The COVID-19 vaccines appear to be effective in protecting against serious illness from the more contagious delta variant of the virus. However, the variant continues to infect many in regions throughout the world, with news reports of renewed lockdowns in Australia and New Zeeland and increasing numbers of cases in U.S. states including Missouri, California, Florida and Texas, where fewer residents are vaccinated. Meanwhile, Michigan’s vaccine dashboard shows more than 61% of residents ages 16 and older have received at least one dose of a COVID-19 vaccine, with nearly 9 million doses administered.
The MHA continues to keep members apprised of pandemic-related developments affecting hospitals through email updates and the MHA Coronavirus webpage. Important updates are outlined below.
Emergency Orders Rescinded Effective June 22
Several emergency public health orders that have been in place for much of the last 15 months are rescinded as of 12:01 a.m. June 22. The orders rescinded and the dates on which they took effect are:
Safe Housing for Michigan Homeless (April 28, 2020)
While the rescission of the facemask and hospital visitor restrictions would seemingly allow hospitals to stop screening visitors and make their own determinations about masking, the Michigan Occupational Safety and Health Administration (MIOSHA) announced new rules June 22 that essentially defer to the OSHA at the federal level. The OSHA rules currently in place still require healthcare facilities to screen visitors and require masks for employees. However, some exceptions are outlined by the OSHA for well-defined areas where employees are fully vaccinated; a flowchart on the OSHA website provides details. The OSHA also refers healthcare facilities to Centers for Disease Control and Prevention recommendations that continue to urge mask requirements for visitors. The MHA is reviewing the OSHA complete set of rules.
Because the MIOSHA adopted the OSHA rules by reference, the OSHA effective and compliance dates apply. The OSHA COVID-19 Emergency Temporary Standard (ETS) is effective June 21, 2021. The compliance date for the ETS is July 6, 2021, with a few exceptions. Compliance with paragraphs (i) Physical Barriers, (k) Ventilation, and (n) Training is required by July 21, 2021.
As an interim final rule, the new OSHA standard is open for comment. The MHA will submit comments on behalf of its members after a more thorough review of the rule, and members are encouraged to share content for the MHA comment letter with Laura Appel. The MHA will continue to advocate with the MIOSHA for consistency in state and federal rules for healthcare settings and keep members apprised of any developments on this issue. Members with questions may contact Adam Carlson at the MHA.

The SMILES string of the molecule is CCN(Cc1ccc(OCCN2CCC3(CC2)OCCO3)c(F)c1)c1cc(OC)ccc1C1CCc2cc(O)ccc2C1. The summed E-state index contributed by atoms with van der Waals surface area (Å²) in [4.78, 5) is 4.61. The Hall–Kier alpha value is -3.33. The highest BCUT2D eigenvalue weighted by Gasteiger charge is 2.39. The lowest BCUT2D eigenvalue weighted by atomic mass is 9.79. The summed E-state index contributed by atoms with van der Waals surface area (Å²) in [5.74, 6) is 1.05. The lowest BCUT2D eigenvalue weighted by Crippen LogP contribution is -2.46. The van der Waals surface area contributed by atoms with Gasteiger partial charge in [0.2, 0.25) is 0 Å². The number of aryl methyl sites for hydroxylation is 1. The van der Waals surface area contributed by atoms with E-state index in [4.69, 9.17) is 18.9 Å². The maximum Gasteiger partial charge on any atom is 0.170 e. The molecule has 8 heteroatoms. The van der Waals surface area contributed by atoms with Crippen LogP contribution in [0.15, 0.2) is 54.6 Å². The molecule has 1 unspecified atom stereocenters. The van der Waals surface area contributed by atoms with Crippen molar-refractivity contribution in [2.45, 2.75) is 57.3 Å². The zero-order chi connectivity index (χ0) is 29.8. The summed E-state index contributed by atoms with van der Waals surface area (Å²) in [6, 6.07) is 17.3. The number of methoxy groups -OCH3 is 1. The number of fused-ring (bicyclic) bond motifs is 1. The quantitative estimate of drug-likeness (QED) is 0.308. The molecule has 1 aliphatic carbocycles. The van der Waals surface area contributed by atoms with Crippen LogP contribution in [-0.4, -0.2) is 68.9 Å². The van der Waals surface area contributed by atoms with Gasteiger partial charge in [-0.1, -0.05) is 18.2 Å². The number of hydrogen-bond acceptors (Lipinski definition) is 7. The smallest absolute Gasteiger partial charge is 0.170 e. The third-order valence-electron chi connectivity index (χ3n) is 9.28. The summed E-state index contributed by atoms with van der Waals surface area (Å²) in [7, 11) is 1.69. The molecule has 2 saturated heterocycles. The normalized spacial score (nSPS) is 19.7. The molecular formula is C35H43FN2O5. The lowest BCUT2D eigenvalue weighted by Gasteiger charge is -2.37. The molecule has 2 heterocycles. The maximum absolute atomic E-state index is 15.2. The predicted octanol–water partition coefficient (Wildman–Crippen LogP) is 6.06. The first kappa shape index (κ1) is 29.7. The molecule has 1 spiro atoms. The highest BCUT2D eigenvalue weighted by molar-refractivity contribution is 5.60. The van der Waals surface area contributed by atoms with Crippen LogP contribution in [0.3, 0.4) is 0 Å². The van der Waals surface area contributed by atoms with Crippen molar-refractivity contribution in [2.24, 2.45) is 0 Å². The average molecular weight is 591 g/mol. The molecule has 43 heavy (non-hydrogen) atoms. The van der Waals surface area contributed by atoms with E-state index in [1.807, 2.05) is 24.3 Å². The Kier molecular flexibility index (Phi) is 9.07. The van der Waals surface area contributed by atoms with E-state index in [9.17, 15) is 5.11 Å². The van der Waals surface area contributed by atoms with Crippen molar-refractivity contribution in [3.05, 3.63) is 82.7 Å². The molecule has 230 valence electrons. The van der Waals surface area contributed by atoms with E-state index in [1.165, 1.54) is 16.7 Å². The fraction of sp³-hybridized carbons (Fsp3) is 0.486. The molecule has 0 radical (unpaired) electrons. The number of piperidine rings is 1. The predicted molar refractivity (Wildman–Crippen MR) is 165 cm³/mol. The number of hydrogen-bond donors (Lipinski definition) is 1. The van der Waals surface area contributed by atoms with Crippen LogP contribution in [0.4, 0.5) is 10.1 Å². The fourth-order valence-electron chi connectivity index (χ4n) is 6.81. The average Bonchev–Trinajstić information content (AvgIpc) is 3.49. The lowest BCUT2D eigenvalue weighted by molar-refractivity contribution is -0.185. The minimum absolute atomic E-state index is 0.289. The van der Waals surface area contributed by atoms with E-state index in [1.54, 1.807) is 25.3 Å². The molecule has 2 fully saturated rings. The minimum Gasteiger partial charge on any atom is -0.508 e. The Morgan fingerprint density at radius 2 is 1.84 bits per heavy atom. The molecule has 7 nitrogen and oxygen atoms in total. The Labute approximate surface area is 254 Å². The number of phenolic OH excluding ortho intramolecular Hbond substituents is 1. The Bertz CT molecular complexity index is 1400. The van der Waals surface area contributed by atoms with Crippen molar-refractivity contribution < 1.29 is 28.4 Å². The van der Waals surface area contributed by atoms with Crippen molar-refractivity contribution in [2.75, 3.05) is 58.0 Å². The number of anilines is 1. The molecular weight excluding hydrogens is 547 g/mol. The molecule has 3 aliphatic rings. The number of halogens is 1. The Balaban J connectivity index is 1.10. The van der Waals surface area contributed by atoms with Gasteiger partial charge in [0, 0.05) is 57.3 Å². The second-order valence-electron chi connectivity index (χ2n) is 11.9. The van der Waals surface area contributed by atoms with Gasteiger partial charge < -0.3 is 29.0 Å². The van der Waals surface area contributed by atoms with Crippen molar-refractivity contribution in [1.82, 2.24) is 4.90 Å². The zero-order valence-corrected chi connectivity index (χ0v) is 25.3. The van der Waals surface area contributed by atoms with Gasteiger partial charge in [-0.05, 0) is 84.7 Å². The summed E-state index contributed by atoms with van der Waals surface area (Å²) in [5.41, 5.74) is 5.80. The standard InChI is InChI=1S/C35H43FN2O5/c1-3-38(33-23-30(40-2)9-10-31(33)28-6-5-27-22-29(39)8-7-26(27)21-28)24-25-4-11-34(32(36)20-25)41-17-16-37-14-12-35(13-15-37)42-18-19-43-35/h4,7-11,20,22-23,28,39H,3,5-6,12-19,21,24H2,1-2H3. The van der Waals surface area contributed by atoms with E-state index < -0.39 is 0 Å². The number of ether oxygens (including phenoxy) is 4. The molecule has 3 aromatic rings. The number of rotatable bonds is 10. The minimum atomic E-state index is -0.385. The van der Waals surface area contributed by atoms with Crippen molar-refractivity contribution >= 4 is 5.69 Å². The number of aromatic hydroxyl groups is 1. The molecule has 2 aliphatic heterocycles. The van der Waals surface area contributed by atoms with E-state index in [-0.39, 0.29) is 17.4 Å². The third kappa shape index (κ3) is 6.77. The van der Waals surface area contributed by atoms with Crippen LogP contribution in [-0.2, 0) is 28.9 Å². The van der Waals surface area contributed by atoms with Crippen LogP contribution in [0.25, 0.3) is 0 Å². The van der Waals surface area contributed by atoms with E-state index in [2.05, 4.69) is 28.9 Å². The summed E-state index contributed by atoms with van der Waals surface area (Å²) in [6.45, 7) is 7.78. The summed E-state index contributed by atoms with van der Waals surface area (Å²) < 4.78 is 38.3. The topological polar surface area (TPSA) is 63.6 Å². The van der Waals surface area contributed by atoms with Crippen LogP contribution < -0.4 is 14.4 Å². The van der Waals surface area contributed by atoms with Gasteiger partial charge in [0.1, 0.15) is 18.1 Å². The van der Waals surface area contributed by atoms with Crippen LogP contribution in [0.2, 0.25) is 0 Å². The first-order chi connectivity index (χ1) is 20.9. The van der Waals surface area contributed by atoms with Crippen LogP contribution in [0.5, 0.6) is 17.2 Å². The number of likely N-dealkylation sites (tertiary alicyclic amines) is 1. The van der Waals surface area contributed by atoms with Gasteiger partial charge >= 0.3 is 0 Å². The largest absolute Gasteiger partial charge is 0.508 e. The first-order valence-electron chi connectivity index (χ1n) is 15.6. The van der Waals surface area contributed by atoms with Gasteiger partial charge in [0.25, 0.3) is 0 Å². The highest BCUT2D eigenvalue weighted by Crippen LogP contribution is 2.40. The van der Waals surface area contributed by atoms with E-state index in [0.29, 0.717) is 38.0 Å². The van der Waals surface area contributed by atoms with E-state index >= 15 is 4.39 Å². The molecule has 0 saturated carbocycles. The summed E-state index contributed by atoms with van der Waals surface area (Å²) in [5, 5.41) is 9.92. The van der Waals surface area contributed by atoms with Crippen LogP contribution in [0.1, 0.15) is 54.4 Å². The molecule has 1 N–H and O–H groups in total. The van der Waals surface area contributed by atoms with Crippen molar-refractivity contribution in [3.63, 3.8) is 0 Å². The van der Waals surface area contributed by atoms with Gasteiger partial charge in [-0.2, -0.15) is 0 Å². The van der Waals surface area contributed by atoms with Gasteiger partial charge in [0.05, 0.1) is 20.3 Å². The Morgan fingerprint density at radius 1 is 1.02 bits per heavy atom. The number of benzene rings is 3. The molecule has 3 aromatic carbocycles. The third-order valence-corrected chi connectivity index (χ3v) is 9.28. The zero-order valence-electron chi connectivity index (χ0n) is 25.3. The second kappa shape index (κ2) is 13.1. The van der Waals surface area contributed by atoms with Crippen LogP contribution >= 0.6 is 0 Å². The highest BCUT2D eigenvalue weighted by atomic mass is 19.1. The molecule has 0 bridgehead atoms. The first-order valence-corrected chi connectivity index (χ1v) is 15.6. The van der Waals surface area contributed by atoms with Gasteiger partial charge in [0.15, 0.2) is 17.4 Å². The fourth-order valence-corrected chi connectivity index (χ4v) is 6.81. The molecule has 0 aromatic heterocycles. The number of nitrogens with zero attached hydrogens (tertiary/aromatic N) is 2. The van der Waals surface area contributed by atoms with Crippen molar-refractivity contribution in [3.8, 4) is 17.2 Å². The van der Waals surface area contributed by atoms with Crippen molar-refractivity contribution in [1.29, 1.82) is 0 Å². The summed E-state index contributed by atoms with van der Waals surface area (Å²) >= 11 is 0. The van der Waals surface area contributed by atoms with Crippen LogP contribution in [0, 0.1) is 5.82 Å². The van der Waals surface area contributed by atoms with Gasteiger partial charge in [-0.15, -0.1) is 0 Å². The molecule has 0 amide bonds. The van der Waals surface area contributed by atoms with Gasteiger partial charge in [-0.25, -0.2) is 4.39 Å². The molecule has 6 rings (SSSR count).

The Michigan Department of Health and Human Services (MDHHS) issued a new emergency order the evening of Nov. 15 limiting certain indoor gathering opportunities for three weeks in light of the exponentially increasing COVID-19 cases and hospitalization across the state. The MHA keeps members apprised of pandemic-related developments affecting hospitals through email updates and the MHA Coronavirus webpage. Important updates are outlined below.
MDHHS Issues Emergency Order Outlining Restrictions
The MDHHS issued a new emergency order Nov. 15 that attempts to curb community spread of COVID-19 by limiting indoor gathering opportunities at various venues for three weeks. These new restrictions do not place any limits on access to healthcare. The order takes effect at 12:01 a.m. Wednesday, Nov. 18.
Under this order, indoor residential gatherings are limited to two households at any one time. The order is aimed at limiting residential and nonresidential gatherings where COVID-19 spreads rapidly. Bars and restaurants will be open for outdoor dining, carry-out and delivery only. Gyms will remain open for individual exercise with strict safety measures in place. Casinos, movie theaters and group exercise classes will be closed. Professional and college sports meeting extraordinary standards for risk mitigation may continue without spectators; however, all other organized sports must stop. Colleges and high schools may proceed with remote learning, but must end in-person classes. The MDHHS has created an infographic explaining what is closed and what will remain open.
The MHA issued a media statement upon the MDHHS announcement, indicating appreciation for the strong and swift response to the current surge in COVID-19 cases that is stretching hospitals and healthcare personnel thin.
Public Cooperation Urged to Prevent Community Spread
The Michigan Economic Recovery Council held a virtual news conference Nov. 12 featuring its healthcare leader members to urge Michiganders to improve their preventive actions to help stop community spread of COVID-19. Participants included MHA CEO Brian Peters; Ed Ness, president & CEO, Munson Healthcare, and MHA Board Chair; Wright Lassiter, president & CEO, Henry Ford Health System; John Fox, president & CEO, Beaumont Health; and Tina Freese Decker, president & CEO, Spectrum Health. To add an Upper Peninsula perspective, Gar Atchison, market president, Upper Peninsula Health System, also took part in the conference. More than 20 news outlets from around the state joined the event (see related article).
Health system leaders shared the increasing challenges their facilities are having due to staff becoming sick in the community, tightening testing capacity, transfer difficulties as a result of widespread surge and more. When asked about state government action, the health leaders reminded Michigan residents that, if everyone does the right thing, there will be no need to return to the strict shutdowns experienced in the spring. Gov. Gretchen Whitmer held a news conference later that day, sharing updated case numbers and urging public compliance with preventive measures.
The MHA also issued a news release containing current data on hospitalizations. Members are encouraged to continue to engage their trustees and local business networks to emphasize that, by working together, the surge can be stopped. For more information, contact Ruthanne Sudderth at the MHA.
Distribution of Bamlanivimab Monoclonal Antibody
The MDHHS held a conference call with healthcare providers Nov. 12, outlining the process for distributing the newly approved COVID-19 antibody treatment bamlanivimab in Michigan. The state expects to receive 3,240 vials in the initial shipment and will release information on the treatment protocols. The MDHHS is still confirming the allocation strategy and expects to coordinate weekly distributions directly from Amerisource Bergen to hospitals based on the data reported for COVID-19 cases and hospitalizations. The MDHHS stated that it has been in direct contact with hospital pharmacy directors to discuss the distribution process, which will be adjusted weekly based on need. The MHA will provide an update as more information becomes available. Members with questions may contact Paige Fults at the MHA.